Cher, Reba McEntire and Hamilton creators feted at Kennedy Centre Honours

(From left, back row) Hamilton co-creators Thomas Kail, Lin-Manuel Miranda, Andy Blankenbuehler and Alex Lacamoire, onstage with (from left) saxophonist Wayne Shorter, actress/musician Cher, actress/musician Reba McEntire and composer Philip Glass at
(From left, back row) Hamilton co-creators Thomas Kail, Lin-Manuel Miranda, Andy Blankenbuehler and Alex Lacamoire, onstage with (from left) saxophonist Wayne Shorter, actress/musician Cher, actress/musician Reba McEntire and composer Philip Glass at the Kennedy Centre Honours on Dec 2, 2018.PHOTO: THE WASHINGTON POST

WASHINGTON (Reuters) - Cher, Reba McEntire and the creators of the Broadway musical Hamilton gathered in Washington on Sunday (Dec 2) to enter the ranks of highly celebrated artists as recipients of the Kennedy Centre Honours.

Cher, the Oscar-winning actress and pop icon, and McEntire, a country music singer and songwriter who has acted on stage and television, joined jazz musician Wayne Shorter and composer Philip Glass to receive the awards, which recognise a lifetime of contributions to the arts.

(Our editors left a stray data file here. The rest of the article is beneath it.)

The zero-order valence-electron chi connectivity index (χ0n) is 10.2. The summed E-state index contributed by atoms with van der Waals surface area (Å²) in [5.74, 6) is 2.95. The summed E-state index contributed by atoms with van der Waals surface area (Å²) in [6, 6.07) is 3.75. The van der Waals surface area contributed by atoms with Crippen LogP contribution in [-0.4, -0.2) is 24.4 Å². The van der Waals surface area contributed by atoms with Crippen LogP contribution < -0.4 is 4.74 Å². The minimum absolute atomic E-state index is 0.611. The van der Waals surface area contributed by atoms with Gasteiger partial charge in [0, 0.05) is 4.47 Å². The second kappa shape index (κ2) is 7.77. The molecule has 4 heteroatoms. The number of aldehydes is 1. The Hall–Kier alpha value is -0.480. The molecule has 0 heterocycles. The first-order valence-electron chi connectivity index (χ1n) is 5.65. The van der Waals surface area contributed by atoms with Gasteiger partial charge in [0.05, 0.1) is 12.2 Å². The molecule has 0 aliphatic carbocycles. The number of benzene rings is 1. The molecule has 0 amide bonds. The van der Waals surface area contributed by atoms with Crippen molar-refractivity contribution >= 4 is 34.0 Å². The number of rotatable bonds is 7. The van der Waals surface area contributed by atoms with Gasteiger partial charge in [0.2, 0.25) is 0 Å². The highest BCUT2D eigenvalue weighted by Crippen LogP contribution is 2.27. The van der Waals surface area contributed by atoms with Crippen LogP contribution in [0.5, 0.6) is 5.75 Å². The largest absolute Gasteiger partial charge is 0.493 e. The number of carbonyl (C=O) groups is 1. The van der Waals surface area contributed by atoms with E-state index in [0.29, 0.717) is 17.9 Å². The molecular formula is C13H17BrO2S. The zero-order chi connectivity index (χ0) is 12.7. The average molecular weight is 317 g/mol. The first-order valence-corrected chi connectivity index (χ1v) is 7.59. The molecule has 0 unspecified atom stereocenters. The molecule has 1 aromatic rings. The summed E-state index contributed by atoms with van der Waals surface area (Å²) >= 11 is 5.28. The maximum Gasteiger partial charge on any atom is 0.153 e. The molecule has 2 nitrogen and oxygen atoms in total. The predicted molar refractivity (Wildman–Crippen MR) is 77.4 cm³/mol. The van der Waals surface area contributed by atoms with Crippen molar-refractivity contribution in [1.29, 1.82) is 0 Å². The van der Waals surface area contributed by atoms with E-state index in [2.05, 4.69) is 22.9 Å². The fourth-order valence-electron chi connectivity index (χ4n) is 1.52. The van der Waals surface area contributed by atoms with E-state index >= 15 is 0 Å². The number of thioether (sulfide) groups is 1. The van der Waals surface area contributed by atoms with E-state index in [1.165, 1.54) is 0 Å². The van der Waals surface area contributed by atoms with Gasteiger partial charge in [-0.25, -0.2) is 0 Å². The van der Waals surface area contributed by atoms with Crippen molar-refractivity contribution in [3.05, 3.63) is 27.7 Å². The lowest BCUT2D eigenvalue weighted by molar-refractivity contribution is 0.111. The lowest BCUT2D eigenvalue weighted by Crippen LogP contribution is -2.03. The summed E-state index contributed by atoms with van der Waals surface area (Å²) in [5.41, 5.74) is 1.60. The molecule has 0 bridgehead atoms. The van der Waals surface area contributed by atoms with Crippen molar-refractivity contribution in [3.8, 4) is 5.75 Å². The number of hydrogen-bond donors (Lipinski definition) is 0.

The Kennedy Centre also gave the creators of Hamilton with a special award for a "transformative work that defies category".

Though celebrities and high-ranking Washington politicians attended the annual gathering, President Donald Trump and his wife, Melania, stayed away for the second year in a row.

Among the highlights, singer Kelly Clarkson sang a rousing rendition of Fancy in a tribute to McEntire.

Singer-songwriter Paul Simon heralded Glass as the most influential composer of modern times.

Then a group of stars finished off the evening with a tribute to Cher.

Cyndi Lauper sang a rousing version of If I Could Turn Back Time.

Cher, surprised to see Lauper, yelled from her seat in the balcony of the theatre that she thought the singer told her she was going to Los Angeles.

"I lied," Lauper said back from the stage.